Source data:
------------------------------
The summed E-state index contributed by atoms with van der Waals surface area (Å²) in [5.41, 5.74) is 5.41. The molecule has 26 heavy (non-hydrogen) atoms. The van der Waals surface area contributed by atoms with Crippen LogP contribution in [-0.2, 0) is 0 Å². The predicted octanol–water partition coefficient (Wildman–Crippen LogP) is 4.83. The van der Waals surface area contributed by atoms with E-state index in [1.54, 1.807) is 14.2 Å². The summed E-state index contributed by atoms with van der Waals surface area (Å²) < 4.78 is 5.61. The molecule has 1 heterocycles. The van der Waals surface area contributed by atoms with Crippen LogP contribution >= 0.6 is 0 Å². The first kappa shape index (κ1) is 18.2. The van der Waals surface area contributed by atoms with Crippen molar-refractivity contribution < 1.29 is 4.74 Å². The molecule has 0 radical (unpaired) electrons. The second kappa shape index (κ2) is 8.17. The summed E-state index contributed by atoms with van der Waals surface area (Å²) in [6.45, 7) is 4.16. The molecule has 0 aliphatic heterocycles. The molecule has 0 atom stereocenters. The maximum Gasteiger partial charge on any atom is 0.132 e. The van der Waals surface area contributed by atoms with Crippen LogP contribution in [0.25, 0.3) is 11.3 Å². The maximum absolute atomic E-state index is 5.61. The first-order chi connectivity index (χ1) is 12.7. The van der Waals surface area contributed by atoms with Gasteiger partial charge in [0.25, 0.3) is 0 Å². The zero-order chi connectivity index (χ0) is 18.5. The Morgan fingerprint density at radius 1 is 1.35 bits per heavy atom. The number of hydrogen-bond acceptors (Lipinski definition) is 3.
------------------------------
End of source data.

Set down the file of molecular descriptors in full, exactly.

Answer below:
The summed E-state index contributed by atoms with van der Waals surface area (Å²) in [5.41, 5.74) is 5.41. The molecule has 26 heavy (non-hydrogen) atoms. The van der Waals surface area contributed by atoms with Crippen LogP contribution in [-0.2, 0) is 0 Å². The predicted octanol–water partition coefficient (Wildman–Crippen LogP) is 4.83. The van der Waals surface area contributed by atoms with E-state index in [1.54, 1.807) is 14.2 Å². The summed E-state index contributed by atoms with van der Waals surface area (Å²) < 4.78 is 5.61. The molecule has 1 heterocycles. The van der Waals surface area contributed by atoms with Crippen LogP contribution >= 0.6 is 0 Å². The first kappa shape index (κ1) is 18.2. The van der Waals surface area contributed by atoms with Crippen molar-refractivity contribution < 1.29 is 4.74 Å². The molecule has 0 radical (unpaired) electrons. The second kappa shape index (κ2) is 8.17. The summed E-state index contributed by atoms with van der Waals surface area (Å²) in [6.45, 7) is 4.16. The molecule has 0 aliphatic heterocycles. The molecule has 0 atom stereocenters. The maximum Gasteiger partial charge on any atom is 0.132 e. The van der Waals surface area contributed by atoms with Crippen LogP contribution in [0.25, 0.3) is 11.3 Å². The maximum absolute atomic E-state index is 5.61. The first-order chi connectivity index (χ1) is 12.7. The van der Waals surface area contributed by atoms with Gasteiger partial charge in [0.25, 0.3) is 0 Å². The zero-order chi connectivity index (χ0) is 18.5. The Morgan fingerprint density at radius 1 is 1.35 bits per heavy atom. The number of hydrogen-bond acceptors (Lipinski definition) is 3.